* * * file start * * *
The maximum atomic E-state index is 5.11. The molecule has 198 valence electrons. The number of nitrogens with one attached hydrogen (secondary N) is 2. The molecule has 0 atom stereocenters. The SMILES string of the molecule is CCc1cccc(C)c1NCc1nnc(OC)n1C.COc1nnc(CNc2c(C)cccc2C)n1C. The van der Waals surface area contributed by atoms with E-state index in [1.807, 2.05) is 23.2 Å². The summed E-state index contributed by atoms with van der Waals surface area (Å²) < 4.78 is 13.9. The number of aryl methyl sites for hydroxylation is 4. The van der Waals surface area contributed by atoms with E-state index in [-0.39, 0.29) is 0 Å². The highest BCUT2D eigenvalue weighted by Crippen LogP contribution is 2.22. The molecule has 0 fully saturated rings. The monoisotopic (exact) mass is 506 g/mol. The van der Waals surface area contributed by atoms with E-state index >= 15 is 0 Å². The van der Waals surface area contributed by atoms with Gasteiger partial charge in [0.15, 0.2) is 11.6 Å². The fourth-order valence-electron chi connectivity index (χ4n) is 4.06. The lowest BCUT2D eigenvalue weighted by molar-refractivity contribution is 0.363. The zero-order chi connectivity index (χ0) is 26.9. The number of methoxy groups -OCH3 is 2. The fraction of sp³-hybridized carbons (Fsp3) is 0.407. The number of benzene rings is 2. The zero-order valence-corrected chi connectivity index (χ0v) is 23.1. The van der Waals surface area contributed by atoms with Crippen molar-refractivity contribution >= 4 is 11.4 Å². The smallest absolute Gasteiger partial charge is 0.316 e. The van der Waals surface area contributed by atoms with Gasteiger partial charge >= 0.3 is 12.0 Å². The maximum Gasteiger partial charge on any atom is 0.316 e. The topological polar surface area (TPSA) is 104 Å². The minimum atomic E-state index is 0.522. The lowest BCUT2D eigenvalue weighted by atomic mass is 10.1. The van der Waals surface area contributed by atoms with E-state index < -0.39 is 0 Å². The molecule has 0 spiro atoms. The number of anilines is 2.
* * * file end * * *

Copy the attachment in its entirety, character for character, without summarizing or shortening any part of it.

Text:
The maximum atomic E-state index is 5.11. The molecule has 198 valence electrons. The number of nitrogens with one attached hydrogen (secondary N) is 2. The molecule has 0 atom stereocenters. The SMILES string of the molecule is CCc1cccc(C)c1NCc1nnc(OC)n1C.COc1nnc(CNc2c(C)cccc2C)n1C. The van der Waals surface area contributed by atoms with E-state index in [1.807, 2.05) is 23.2 Å². The summed E-state index contributed by atoms with van der Waals surface area (Å²) < 4.78 is 13.9. The number of aryl methyl sites for hydroxylation is 4. The van der Waals surface area contributed by atoms with E-state index in [-0.39, 0.29) is 0 Å². The highest BCUT2D eigenvalue weighted by Crippen LogP contribution is 2.22. The molecule has 0 fully saturated rings. The monoisotopic (exact) mass is 506 g/mol. The van der Waals surface area contributed by atoms with E-state index >= 15 is 0 Å². The van der Waals surface area contributed by atoms with Gasteiger partial charge in [0.15, 0.2) is 11.6 Å². The fourth-order valence-electron chi connectivity index (χ4n) is 4.06. The lowest BCUT2D eigenvalue weighted by molar-refractivity contribution is 0.363. The zero-order chi connectivity index (χ0) is 26.9. The number of methoxy groups -OCH3 is 2. The fraction of sp³-hybridized carbons (Fsp3) is 0.407. The number of benzene rings is 2. The zero-order valence-corrected chi connectivity index (χ0v) is 23.1. The van der Waals surface area contributed by atoms with Crippen molar-refractivity contribution >= 4 is 11.4 Å². The smallest absolute Gasteiger partial charge is 0.316 e. The van der Waals surface area contributed by atoms with Gasteiger partial charge >= 0.3 is 12.0 Å². The maximum Gasteiger partial charge on any atom is 0.316 e. The topological polar surface area (TPSA) is 104 Å². The minimum atomic E-state index is 0.522. The lowest BCUT2D eigenvalue weighted by atomic mass is 10.1. The van der Waals surface area contributed by atoms with E-state index < -0.39 is 0 Å². The molecule has 0 spiro atoms. The number of anilines is 2.